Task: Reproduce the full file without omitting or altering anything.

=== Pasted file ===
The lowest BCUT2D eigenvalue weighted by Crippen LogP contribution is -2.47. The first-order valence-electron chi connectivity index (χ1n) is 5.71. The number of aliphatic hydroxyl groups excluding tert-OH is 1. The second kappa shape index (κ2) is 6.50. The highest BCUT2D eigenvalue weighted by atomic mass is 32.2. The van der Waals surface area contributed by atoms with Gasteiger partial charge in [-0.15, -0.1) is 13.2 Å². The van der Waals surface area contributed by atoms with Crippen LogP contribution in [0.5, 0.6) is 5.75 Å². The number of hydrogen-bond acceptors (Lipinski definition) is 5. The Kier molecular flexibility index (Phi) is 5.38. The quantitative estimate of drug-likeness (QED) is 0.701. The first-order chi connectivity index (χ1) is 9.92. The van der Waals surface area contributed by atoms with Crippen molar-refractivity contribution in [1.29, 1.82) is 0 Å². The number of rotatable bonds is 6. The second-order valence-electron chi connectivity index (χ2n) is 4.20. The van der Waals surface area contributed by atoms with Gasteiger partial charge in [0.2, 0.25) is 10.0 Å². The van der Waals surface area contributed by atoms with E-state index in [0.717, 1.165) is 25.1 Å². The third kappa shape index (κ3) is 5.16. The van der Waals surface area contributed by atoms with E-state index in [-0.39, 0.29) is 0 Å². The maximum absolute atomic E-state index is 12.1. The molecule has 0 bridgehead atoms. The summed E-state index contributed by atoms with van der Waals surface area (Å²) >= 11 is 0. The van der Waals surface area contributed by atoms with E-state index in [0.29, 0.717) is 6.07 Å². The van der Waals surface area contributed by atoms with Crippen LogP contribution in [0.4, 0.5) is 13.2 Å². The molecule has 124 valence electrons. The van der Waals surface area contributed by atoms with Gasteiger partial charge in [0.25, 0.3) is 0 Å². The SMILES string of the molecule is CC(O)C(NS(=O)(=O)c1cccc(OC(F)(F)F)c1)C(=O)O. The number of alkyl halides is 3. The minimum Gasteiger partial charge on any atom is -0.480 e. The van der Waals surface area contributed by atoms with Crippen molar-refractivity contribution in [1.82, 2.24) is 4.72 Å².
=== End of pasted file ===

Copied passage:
The lowest BCUT2D eigenvalue weighted by Crippen LogP contribution is -2.47. The first-order valence-electron chi connectivity index (χ1n) is 5.71. The number of aliphatic hydroxyl groups excluding tert-OH is 1. The second kappa shape index (κ2) is 6.50. The highest BCUT2D eigenvalue weighted by atomic mass is 32.2. The van der Waals surface area contributed by atoms with Gasteiger partial charge in [-0.15, -0.1) is 13.2 Å². The van der Waals surface area contributed by atoms with Crippen LogP contribution in [0.5, 0.6) is 5.75 Å². The number of hydrogen-bond acceptors (Lipinski definition) is 5. The Kier molecular flexibility index (Phi) is 5.38. The quantitative estimate of drug-likeness (QED) is 0.701. The first-order chi connectivity index (χ1) is 9.92. The van der Waals surface area contributed by atoms with Crippen molar-refractivity contribution in [1.29, 1.82) is 0 Å². The number of rotatable bonds is 6. The second-order valence-electron chi connectivity index (χ2n) is 4.20. The van der Waals surface area contributed by atoms with Gasteiger partial charge in [0.2, 0.25) is 10.0 Å². The van der Waals surface area contributed by atoms with E-state index in [0.717, 1.165) is 25.1 Å². The third kappa shape index (κ3) is 5.16. The van der Waals surface area contributed by atoms with E-state index in [-0.39, 0.29) is 0 Å². The maximum absolute atomic E-state index is 12.1. The molecule has 0 bridgehead atoms. The summed E-state index contributed by atoms with van der Waals surface area (Å²) >= 11 is 0. The van der Waals surface area contributed by atoms with E-state index in [0.29, 0.717) is 6.07 Å². The van der Waals surface area contributed by atoms with Crippen LogP contribution in [0.4, 0.5) is 13.2 Å². The molecule has 124 valence electrons. The van der Waals surface area contributed by atoms with Gasteiger partial charge in [0.25, 0.3) is 0 Å². The SMILES string of the molecule is CC(O)C(NS(=O)(=O)c1cccc(OC(F)(F)F)c1)C(=O)O. The number of alkyl halides is 3. The minimum Gasteiger partial charge on any atom is -0.480 e. The van der Waals surface area contributed by atoms with Crippen molar-refractivity contribution in [1.82, 2.24) is 4.72 Å².